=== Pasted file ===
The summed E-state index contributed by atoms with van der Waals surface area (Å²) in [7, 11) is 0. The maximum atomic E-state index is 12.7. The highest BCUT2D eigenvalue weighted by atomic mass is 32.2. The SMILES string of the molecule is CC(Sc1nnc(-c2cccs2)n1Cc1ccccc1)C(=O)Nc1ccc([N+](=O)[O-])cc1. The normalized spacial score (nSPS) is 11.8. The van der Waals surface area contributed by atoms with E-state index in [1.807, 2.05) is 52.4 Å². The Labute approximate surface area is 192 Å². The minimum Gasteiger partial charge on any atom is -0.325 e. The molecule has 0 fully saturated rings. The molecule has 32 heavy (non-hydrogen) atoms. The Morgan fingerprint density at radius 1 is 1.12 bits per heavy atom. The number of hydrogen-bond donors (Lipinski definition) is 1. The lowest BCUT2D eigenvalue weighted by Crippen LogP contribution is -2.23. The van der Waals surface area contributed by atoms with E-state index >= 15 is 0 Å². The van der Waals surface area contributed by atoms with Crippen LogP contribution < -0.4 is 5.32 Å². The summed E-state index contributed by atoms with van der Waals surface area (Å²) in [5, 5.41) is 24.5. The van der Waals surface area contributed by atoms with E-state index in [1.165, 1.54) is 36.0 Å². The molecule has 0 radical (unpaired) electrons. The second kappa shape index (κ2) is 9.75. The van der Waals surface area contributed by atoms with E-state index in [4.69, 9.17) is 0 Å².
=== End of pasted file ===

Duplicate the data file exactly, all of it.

The summed E-state index contributed by atoms with van der Waals surface area (Å²) in [7, 11) is 0. The maximum atomic E-state index is 12.7. The highest BCUT2D eigenvalue weighted by atomic mass is 32.2. The SMILES string of the molecule is CC(Sc1nnc(-c2cccs2)n1Cc1ccccc1)C(=O)Nc1ccc([N+](=O)[O-])cc1. The normalized spacial score (nSPS) is 11.8. The van der Waals surface area contributed by atoms with E-state index in [1.807, 2.05) is 52.4 Å². The Labute approximate surface area is 192 Å². The minimum Gasteiger partial charge on any atom is -0.325 e. The molecule has 0 fully saturated rings. The molecule has 32 heavy (non-hydrogen) atoms. The Morgan fingerprint density at radius 1 is 1.12 bits per heavy atom. The number of hydrogen-bond donors (Lipinski definition) is 1. The lowest BCUT2D eigenvalue weighted by Crippen LogP contribution is -2.23. The van der Waals surface area contributed by atoms with E-state index >= 15 is 0 Å². The van der Waals surface area contributed by atoms with Crippen LogP contribution < -0.4 is 5.32 Å². The summed E-state index contributed by atoms with van der Waals surface area (Å²) in [5, 5.41) is 24.5. The van der Waals surface area contributed by atoms with E-state index in [1.165, 1.54) is 36.0 Å². The molecule has 0 radical (unpaired) electrons. The second kappa shape index (κ2) is 9.75. The van der Waals surface area contributed by atoms with E-state index in [4.69, 9.17) is 0 Å².